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Average consumer is being taken for a ride by Google

Google’s $1 billion investment in subsea cables to boost US-Japan connectivity perpetuates the monopolistic nature of the telecoms sector. The average consumer is being “aken for a ride with expensive mobile and internet plans, and it’s time to change this system so users can have access to fair communications – a basic human right, says Tim Kravchunovsky, founder and CEO of the decentralized telecommunications network Chirp.

He adds, “The news that Google is investing $1 billion into subsea cables to boost connectivity between the US and Japan underscores the enormous barriers to entry in the telecommunications industry. To date, the telecoms sector has been dominated by giant corporations, which has resulted in subpar services for the end consumer.

While this investment looks like a huge leap forward, it only solidifies the control that these corporations have over our internet services. And, as we have seen, historically they haven’t been the best stewards of our mobile networks. Instead, they have exhibited monopolistic behavior, which has resulted in higher prices and practices like blocking, throttling, paid prioritization and redlining.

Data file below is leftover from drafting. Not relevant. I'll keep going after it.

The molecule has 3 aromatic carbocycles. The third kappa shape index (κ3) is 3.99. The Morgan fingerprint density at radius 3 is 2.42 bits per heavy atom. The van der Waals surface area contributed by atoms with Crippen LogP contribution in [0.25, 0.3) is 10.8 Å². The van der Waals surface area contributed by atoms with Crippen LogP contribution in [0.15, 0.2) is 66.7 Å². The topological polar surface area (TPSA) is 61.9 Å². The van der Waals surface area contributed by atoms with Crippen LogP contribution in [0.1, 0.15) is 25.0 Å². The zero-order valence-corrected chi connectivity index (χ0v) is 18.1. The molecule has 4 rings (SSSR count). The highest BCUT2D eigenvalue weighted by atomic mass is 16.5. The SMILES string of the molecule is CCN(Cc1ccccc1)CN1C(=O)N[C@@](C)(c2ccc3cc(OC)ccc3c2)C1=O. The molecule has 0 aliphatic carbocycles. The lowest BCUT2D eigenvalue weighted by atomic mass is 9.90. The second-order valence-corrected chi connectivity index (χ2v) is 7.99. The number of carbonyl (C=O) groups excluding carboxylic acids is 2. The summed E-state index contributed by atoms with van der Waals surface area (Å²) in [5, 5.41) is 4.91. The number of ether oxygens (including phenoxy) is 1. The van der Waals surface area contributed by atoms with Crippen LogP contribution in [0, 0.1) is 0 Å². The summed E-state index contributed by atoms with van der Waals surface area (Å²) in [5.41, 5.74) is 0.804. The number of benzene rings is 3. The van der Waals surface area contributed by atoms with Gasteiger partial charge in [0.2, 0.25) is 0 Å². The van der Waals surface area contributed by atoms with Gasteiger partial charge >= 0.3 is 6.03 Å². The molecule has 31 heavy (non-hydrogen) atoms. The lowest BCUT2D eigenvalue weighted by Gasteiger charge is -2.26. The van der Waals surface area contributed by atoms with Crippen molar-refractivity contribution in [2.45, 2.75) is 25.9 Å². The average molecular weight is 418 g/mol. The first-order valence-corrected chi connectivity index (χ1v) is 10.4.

This latest investment gives Google more oversight over communications between the US and Japan, with the ability to control internet speeds and potentially even censor or intercept communications. Yet, in the 21st century, communication should really be a basic human right.

So we desperately need fairer and cheaper alternatives to make the telecommunications sector more equitable. For example, smaller providers can offer decentralized connectivity solutions with the help of satellites. This can help create a network that is truly free of blocking, limitations and censorship.

Blockchain technology can also facilitate a system where the end user gets to benefit from the telecom sector by becoming a connectivity provider, rather than being taken for a ride with expensive mobile and internet plans.

It’s time to put an end to telecom monopolies and reshape the industry so it serves the interests of its users – the average Joe who has a right to be connected to his friends and family.”

CT Bureau

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